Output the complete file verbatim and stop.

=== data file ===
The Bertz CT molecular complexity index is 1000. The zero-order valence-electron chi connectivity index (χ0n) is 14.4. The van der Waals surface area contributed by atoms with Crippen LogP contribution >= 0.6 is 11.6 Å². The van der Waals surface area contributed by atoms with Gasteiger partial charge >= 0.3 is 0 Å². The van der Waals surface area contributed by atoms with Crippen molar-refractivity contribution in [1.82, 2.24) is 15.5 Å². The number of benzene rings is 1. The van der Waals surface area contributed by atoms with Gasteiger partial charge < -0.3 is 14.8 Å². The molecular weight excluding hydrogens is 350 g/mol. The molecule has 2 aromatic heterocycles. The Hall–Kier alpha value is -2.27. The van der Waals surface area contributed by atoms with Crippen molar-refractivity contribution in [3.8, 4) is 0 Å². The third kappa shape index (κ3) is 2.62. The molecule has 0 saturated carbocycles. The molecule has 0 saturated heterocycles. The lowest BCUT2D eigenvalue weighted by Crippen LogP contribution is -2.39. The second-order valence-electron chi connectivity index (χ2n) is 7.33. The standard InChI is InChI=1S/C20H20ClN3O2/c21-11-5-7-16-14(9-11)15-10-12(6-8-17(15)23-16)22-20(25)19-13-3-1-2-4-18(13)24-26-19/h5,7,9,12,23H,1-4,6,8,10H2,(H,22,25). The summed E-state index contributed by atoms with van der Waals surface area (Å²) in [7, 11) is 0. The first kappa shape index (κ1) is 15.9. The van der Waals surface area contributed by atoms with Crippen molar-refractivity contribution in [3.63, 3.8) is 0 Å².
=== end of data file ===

The Bertz CT molecular complexity index is 1000. The zero-order valence-electron chi connectivity index (χ0n) is 14.4. The van der Waals surface area contributed by atoms with Crippen LogP contribution >= 0.6 is 11.6 Å². The van der Waals surface area contributed by atoms with Gasteiger partial charge >= 0.3 is 0 Å². The van der Waals surface area contributed by atoms with Crippen molar-refractivity contribution in [1.82, 2.24) is 15.5 Å². The number of benzene rings is 1. The van der Waals surface area contributed by atoms with Gasteiger partial charge < -0.3 is 14.8 Å². The molecular weight excluding hydrogens is 350 g/mol. The molecule has 2 aromatic heterocycles. The Hall–Kier alpha value is -2.27. The van der Waals surface area contributed by atoms with Crippen molar-refractivity contribution in [3.8, 4) is 0 Å². The third kappa shape index (κ3) is 2.62. The molecule has 0 saturated carbocycles. The molecule has 0 saturated heterocycles. The lowest BCUT2D eigenvalue weighted by Crippen LogP contribution is -2.39. The second-order valence-electron chi connectivity index (χ2n) is 7.33. The standard InChI is InChI=1S/C20H20ClN3O2/c21-11-5-7-16-14(9-11)15-10-12(6-8-17(15)23-16)22-20(25)19-13-3-1-2-4-18(13)24-26-19/h5,7,9,12,23H,1-4,6,8,10H2,(H,22,25). The summed E-state index contributed by atoms with van der Waals surface area (Å²) in [7, 11) is 0. The first kappa shape index (κ1) is 15.9. The van der Waals surface area contributed by atoms with Crippen molar-refractivity contribution in [3.63, 3.8) is 0 Å².